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Old January 11th, 2015 #1
Bread and Circuses
RickHolland's Avatar
Join Date: Apr 2009
Location: Jewed Faggot States of ApemuriKa
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Default What is Race?

Race in general usage includes both a cultural and biological feature of a person or group of people. Given the fact that physical differences between populations are often accompanied by cultural differences, it has been difficult to separate these two elements of race. Over the past few decades there has been a movement in several fields of science to oversimplify the issue declaring that race is "merely a social construct". While, indeed this may often be true, depending on what aspect of variation between people one is considering, it is also true that there are biological differences between the populations of the world. One clear example of a biological difference is skin color. There is a strong genetic component to the level of pigmentation in a person's skin and there are dramatic differences across populations. Pigmentation is, however, only skin deep and really a simple heritable trait in light of the complex environments in which we all live and how these environments affect our individual and group quality of life is far beyond our ability to understand as scientists.

The biological feature of race is largely based on the genetic structure of human populations. This structure is a nested hierarchy from East to West where populations in the Americas and the South Pacific are a subset of the genetic diversity found in Eurasia which itself is a subset of the diversity found in Africa (Shriver and Kittles 2005):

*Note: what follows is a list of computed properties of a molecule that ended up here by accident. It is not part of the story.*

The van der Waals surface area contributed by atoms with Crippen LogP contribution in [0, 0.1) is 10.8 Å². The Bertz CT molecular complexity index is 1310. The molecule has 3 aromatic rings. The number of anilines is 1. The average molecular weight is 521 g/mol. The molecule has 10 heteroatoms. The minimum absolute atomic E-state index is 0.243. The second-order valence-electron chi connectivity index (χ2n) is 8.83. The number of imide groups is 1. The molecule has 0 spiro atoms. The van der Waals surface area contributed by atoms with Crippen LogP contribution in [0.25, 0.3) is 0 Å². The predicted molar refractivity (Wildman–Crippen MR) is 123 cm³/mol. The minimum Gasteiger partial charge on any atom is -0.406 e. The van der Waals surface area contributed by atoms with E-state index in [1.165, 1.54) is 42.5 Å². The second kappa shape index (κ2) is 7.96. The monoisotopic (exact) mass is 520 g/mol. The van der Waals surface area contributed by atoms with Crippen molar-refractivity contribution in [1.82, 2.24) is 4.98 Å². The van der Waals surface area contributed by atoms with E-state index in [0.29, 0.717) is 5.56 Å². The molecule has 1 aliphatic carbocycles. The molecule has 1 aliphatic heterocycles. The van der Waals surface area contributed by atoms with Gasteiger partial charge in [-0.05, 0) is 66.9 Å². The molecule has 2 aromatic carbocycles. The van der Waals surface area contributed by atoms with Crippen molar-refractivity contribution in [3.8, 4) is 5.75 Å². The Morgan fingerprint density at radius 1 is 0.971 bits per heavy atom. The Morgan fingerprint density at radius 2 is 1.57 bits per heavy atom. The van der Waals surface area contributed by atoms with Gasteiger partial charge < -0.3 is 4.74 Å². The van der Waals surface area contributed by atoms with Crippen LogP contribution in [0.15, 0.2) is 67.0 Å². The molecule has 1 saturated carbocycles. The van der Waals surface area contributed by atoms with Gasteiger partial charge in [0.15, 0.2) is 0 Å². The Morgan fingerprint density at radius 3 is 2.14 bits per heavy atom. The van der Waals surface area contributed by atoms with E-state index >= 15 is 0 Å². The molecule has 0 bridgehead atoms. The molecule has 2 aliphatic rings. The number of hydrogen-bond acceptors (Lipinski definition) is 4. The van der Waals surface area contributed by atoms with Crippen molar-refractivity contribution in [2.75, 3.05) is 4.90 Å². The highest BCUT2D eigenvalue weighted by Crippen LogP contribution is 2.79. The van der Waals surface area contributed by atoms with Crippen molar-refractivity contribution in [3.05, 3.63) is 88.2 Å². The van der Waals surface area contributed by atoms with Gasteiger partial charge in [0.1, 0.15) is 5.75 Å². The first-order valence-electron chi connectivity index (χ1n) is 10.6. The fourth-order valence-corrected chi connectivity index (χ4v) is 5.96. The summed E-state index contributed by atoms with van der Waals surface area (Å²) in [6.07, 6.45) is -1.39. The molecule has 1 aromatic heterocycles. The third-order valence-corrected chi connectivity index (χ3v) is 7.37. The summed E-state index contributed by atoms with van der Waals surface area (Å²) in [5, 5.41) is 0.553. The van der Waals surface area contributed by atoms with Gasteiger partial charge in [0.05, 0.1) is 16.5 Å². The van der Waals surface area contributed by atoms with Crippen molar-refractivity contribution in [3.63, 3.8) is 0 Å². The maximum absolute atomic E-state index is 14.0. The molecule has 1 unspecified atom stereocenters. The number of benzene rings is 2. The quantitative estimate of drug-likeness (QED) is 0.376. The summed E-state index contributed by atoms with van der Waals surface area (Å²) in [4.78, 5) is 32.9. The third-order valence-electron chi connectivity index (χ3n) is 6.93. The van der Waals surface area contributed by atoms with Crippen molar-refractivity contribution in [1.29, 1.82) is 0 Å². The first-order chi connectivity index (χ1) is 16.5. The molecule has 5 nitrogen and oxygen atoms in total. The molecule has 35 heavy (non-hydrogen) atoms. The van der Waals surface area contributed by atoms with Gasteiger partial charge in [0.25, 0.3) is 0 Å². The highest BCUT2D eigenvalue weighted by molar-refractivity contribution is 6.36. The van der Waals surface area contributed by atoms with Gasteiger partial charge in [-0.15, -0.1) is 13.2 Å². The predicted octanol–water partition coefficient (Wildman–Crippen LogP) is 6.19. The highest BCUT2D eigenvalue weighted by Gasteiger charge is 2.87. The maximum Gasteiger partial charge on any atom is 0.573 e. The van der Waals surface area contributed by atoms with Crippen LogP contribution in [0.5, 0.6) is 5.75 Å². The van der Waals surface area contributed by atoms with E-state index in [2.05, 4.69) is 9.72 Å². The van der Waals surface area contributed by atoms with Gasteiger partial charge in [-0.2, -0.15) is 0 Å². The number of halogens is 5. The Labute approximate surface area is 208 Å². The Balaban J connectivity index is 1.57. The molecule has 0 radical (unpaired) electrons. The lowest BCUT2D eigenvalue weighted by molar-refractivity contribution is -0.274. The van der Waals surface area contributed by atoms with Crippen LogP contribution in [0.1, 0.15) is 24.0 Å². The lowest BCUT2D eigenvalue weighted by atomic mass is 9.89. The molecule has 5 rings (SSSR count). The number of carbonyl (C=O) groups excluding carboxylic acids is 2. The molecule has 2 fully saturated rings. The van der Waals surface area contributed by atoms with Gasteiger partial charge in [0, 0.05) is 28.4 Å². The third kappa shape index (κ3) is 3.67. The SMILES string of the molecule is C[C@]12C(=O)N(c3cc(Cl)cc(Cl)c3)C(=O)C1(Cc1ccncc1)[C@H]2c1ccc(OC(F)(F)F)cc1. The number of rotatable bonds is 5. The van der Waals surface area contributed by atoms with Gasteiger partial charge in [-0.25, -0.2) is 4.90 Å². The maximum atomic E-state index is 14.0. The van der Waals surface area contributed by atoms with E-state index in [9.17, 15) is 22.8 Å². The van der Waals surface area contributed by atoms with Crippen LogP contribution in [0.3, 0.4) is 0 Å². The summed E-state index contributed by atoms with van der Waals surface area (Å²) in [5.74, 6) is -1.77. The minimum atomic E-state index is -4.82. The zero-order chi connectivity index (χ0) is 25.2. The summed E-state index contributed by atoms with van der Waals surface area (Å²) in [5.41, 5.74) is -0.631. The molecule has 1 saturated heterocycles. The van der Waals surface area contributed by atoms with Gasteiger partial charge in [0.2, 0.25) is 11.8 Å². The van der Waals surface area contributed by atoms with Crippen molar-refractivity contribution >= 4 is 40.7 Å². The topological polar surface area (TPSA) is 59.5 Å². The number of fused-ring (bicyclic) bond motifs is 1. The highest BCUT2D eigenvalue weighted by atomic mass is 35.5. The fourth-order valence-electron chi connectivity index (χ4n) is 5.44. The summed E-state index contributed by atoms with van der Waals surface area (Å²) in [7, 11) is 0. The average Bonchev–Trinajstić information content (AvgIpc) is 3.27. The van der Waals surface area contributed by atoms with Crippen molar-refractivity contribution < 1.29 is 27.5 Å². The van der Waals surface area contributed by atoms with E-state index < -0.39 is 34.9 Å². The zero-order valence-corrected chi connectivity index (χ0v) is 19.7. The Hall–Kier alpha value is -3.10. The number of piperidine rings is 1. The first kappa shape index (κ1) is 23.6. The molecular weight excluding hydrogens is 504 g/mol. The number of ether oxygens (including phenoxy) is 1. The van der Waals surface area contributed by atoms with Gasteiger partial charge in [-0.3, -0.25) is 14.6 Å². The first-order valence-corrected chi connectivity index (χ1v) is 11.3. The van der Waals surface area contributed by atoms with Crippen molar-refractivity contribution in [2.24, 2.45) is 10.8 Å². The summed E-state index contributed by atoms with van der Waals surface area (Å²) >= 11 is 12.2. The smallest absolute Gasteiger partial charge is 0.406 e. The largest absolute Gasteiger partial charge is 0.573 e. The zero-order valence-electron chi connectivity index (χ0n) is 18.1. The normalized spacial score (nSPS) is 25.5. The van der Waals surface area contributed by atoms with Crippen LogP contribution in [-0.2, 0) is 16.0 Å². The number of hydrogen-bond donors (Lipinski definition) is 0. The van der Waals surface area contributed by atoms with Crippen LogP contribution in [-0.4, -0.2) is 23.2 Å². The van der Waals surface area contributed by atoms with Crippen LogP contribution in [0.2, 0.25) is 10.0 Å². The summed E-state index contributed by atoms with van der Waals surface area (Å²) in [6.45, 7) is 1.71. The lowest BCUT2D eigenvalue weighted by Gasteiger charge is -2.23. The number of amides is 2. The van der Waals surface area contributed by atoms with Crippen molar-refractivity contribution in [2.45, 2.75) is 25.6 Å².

It is clear that the human species is relatively young. As a species, we most likely originated in east Africa, according to most archaeologists, 100,000 to 300,000 years ago, and diverged as groups, expanded, moved, and settled the globe. During these migrations, and in the time since, there has been some degree of independent evolution of the populations that settled the various continents of the world. The simplest evidence of this evolution can be seen in the differences in allele frequencies at genetic markers. Generally, we see that alleles found in one population are also found in all populations and the alleles that are the most common in one are also common in others. These similarities between populations highlight the recent common origin of all populations and strong connections between populations throughout human history. However, there are examples of genetic markers which are different between populations and it is these markers, called Ancestry Informative Markers (AIMs), which can be used to estimate the ancestral origins of a person or population.

Race is a complex and multivariate construct that we tend to over simplify but in our analysis, we are measuring a person’s genetic ancestry and not their race. Your DNA has no recorded history of your political, social, personal or religious beliefs. It is a simple four letter code that records all of the changes in the DNA from one generation to the next. We report those changes, they are like finger prints and snow flakes, unique and wildly complex.

Autosomal DNA Testing Successfully Using Autosomal Testing in Conjunction with Mitochondrial and Y-Line Testing to Address Genealogical Questions

The Autosomal Me – Unraveling Minority Admixture

The Autosomal Me – The Ancestors Speak

The Autosomal Me – Who Am I?

The Autosomal Me – Testing Company Results
Only force rules. Force is the first law - Adolf H. Man has become great through struggle - Adolf H. Strength lies not in defense but in attack - Adolf H.


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